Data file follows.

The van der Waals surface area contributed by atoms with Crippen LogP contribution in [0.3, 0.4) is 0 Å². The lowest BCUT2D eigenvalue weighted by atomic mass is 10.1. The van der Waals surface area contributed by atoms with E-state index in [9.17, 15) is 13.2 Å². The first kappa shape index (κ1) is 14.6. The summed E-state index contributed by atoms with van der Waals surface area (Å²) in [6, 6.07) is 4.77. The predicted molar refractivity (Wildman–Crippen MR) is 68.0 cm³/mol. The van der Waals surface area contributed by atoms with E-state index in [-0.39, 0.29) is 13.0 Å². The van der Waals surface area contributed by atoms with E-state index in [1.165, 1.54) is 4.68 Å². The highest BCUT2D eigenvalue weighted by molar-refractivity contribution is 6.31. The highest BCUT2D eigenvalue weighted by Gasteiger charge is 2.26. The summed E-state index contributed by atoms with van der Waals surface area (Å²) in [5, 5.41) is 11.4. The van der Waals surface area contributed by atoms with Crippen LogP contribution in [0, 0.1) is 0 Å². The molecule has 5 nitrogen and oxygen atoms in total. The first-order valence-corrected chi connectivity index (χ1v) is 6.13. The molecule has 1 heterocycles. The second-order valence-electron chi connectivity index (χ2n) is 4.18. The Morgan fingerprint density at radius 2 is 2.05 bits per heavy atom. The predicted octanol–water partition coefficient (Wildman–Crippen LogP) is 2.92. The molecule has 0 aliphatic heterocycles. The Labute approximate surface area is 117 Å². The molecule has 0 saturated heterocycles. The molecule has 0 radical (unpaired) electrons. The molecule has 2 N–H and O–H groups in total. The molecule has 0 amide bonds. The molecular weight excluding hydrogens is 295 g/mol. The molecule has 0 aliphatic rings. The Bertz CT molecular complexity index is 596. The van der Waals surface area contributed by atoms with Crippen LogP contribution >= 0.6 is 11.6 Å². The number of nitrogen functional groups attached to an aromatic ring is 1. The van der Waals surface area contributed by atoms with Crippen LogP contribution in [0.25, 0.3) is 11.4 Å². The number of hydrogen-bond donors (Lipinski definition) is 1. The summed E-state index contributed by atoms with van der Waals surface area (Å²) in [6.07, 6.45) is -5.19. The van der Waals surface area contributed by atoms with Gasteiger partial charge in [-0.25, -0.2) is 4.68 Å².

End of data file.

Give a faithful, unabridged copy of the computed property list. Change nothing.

The van der Waals surface area contributed by atoms with Crippen LogP contribution in [0.3, 0.4) is 0 Å². The lowest BCUT2D eigenvalue weighted by atomic mass is 10.1. The van der Waals surface area contributed by atoms with E-state index in [9.17, 15) is 13.2 Å². The first kappa shape index (κ1) is 14.6. The summed E-state index contributed by atoms with van der Waals surface area (Å²) in [6, 6.07) is 4.77. The predicted molar refractivity (Wildman–Crippen MR) is 68.0 cm³/mol. The van der Waals surface area contributed by atoms with E-state index in [-0.39, 0.29) is 13.0 Å². The van der Waals surface area contributed by atoms with E-state index in [1.165, 1.54) is 4.68 Å². The highest BCUT2D eigenvalue weighted by molar-refractivity contribution is 6.31. The highest BCUT2D eigenvalue weighted by Gasteiger charge is 2.26. The summed E-state index contributed by atoms with van der Waals surface area (Å²) in [5, 5.41) is 11.4. The van der Waals surface area contributed by atoms with Crippen LogP contribution in [0, 0.1) is 0 Å². The molecule has 5 nitrogen and oxygen atoms in total. The first-order valence-corrected chi connectivity index (χ1v) is 6.13. The molecule has 1 heterocycles. The second-order valence-electron chi connectivity index (χ2n) is 4.18. The Morgan fingerprint density at radius 2 is 2.05 bits per heavy atom. The predicted octanol–water partition coefficient (Wildman–Crippen LogP) is 2.92. The molecule has 0 aliphatic heterocycles. The Labute approximate surface area is 117 Å². The molecule has 0 saturated heterocycles. The molecule has 0 radical (unpaired) electrons. The molecule has 2 N–H and O–H groups in total. The molecule has 0 amide bonds. The molecular weight excluding hydrogens is 295 g/mol. The molecule has 0 aliphatic rings. The Bertz CT molecular complexity index is 596. The van der Waals surface area contributed by atoms with Crippen LogP contribution >= 0.6 is 11.6 Å². The number of nitrogen functional groups attached to an aromatic ring is 1. The van der Waals surface area contributed by atoms with Crippen LogP contribution in [0.25, 0.3) is 11.4 Å². The number of hydrogen-bond donors (Lipinski definition) is 1. The summed E-state index contributed by atoms with van der Waals surface area (Å²) in [6.07, 6.45) is -5.19. The van der Waals surface area contributed by atoms with Gasteiger partial charge in [-0.25, -0.2) is 4.68 Å².